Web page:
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In training for the TransAtlanticWay
Posted by Megan Owen on
A friend of mine convinced me it was a good idea to enter the TransAtlanticWayRace 2017 in Ireland. In a moment of utter madness between meetings at work, he managed to explain how much fun endurance cycling was, having ridden across America and Japan - and I decided to sign up. Perhaps not the wisest considering that I had only ever ridden 100 miles in one day on a bike.
Not quite the entire route as you need to nav from Dublin to Derry before joining the TransAtlanticWay.
Anyway, what was done could not be undone. Not knowing where to start, I got advice from my 'friend' at work but also took to reading as many articles, blogs and reviews from the likes of Sarah Hammond, Jesse Carlsson, Mike Hall etc and their kit, bikes, training and feeding. There is a whole heap stuff to read and sadly, I have to admit, get excited about.
Cube Attain SL Disc with Restrap Frame Bag, Saddle Bag and Holster
I would love a titanium bike but couldn't justify the price tag and, knowing aluminium is robust enough, I went with the Cube Attain SL Disc for £762 on offer from ChainReactionCycles. This also allowed me more money for components and equipment.
I used to be in the Army so know a bit about the importance of good, robust and reliable kit. Having been to bike shows, borrowed friends kit and read reviews, I decided to go with Restrap. Out of all the options it felt that they produced the most robust product (much like my army field kit) and it fitted my bike well. I have had it for a few months now and it still looks new. I know from experience that kit will only last if you look after it but I am very pleased with how it has gone so far.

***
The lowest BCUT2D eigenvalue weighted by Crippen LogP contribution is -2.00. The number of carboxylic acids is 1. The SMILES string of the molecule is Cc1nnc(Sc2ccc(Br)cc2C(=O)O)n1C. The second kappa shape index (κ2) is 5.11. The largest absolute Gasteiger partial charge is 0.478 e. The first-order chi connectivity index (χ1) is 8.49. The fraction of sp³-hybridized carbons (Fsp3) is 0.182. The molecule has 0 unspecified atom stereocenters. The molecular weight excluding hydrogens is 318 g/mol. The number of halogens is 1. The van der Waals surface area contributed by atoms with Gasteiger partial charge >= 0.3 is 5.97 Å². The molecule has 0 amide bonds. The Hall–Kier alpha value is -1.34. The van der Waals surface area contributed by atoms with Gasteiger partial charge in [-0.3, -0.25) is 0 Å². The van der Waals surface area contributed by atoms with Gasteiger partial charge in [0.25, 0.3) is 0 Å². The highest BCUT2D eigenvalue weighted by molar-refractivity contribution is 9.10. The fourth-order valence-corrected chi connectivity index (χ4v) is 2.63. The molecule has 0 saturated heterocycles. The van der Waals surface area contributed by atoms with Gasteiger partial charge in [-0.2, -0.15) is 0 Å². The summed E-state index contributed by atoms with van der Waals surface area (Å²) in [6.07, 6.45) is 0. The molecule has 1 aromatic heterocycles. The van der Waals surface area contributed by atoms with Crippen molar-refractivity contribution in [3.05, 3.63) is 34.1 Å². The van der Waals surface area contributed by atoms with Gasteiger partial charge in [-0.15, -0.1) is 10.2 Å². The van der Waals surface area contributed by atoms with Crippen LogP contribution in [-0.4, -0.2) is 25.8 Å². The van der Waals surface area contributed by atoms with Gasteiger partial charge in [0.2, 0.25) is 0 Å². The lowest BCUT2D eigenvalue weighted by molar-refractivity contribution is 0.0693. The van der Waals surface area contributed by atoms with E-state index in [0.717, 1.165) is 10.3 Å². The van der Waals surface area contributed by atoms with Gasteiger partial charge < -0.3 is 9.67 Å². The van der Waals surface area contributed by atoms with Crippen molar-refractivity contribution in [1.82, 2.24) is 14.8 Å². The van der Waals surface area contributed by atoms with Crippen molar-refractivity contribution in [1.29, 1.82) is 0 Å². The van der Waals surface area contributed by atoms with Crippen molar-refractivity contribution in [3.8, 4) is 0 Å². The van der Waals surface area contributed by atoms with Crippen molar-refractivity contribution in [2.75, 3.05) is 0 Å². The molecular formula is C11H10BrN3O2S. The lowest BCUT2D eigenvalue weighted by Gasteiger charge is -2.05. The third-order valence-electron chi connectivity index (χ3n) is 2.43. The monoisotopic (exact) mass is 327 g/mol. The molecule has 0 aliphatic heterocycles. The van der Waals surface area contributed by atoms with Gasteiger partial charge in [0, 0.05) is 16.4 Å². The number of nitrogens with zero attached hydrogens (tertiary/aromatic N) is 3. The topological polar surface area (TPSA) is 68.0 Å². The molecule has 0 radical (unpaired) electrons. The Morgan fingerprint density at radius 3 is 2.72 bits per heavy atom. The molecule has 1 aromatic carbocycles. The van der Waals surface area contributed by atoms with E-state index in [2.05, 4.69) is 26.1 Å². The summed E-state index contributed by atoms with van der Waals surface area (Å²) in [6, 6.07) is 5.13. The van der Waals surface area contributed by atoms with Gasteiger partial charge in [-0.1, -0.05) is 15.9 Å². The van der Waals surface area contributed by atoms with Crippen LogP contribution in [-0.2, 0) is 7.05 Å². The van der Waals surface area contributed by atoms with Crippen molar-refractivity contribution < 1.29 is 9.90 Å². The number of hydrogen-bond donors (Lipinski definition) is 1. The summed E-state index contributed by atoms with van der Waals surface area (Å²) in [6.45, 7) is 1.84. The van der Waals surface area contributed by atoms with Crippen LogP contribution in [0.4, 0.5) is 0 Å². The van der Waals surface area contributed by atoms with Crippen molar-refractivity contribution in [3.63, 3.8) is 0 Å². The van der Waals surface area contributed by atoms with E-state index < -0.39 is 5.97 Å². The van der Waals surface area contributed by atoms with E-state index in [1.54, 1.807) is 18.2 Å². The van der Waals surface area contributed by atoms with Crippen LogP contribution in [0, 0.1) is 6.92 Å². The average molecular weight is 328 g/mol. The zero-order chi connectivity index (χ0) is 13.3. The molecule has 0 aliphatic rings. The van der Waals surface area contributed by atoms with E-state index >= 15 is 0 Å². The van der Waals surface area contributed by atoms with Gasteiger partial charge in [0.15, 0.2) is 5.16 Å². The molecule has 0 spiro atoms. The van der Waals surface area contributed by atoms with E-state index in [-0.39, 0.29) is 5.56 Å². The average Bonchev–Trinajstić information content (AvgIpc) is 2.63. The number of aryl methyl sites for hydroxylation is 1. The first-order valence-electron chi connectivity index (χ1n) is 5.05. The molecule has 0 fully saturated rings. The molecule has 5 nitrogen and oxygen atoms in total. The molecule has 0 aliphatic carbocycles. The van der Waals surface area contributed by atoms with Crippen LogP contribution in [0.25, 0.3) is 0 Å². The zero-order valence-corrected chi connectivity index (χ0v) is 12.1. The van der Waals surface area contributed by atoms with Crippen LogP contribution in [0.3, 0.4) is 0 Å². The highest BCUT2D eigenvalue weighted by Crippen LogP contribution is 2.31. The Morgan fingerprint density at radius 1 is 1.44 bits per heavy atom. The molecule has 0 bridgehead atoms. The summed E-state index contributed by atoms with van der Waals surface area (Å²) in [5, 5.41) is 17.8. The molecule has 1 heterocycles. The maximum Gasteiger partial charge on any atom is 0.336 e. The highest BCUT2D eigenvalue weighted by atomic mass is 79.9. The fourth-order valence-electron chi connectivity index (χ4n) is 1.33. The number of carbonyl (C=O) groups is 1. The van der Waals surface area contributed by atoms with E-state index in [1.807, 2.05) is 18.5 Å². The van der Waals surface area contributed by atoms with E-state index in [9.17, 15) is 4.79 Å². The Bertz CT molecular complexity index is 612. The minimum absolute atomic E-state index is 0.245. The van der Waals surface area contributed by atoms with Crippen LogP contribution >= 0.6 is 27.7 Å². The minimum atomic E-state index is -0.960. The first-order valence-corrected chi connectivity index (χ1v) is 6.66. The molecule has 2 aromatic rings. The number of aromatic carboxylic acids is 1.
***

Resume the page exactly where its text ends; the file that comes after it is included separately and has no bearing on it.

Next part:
For the rest of my kit I am using an Alpkit 400 sleeping bag, Alpkit Hunka bivvy bag, Exposure Revo front light and Exposure Blaze rear light. I got my Son Dynamo Hub built by the amazingly helpful guys at JustRidingAlong
Son Delux Dynamo Hub, Pacenti Forza Disk hub and CX-Ray spokes. A 3 week build time, but fantastic quality
Not having any real idea of what I needed they gave me all the advice I could imagine and I am very happy with the result. I will also be using a Garmin 820.
My training has had plenty of learning points so far. My Garmin has given up twice rendering me pretty stuck as I was relying on it completely for route guidance (I now carry a route card/mini map of the route in case of failure).
Garmin issues, what to do now!??!
My advice to those who want to train for long distance bike racing? Get your kit sorted early and test it out. I haven't raced anything really long yet, but getting out on the bike, feeling the weight, learning where to pack everything, what you have forgotten or what you don't need, is vital. I have ridden 300 km and 260 km on consecutive days to get the feel and have stayed out a couple of nights. Not going to say it is easy but it is an amazing feeling once you have done something like it and I can't wait for June and the race. #bemoremike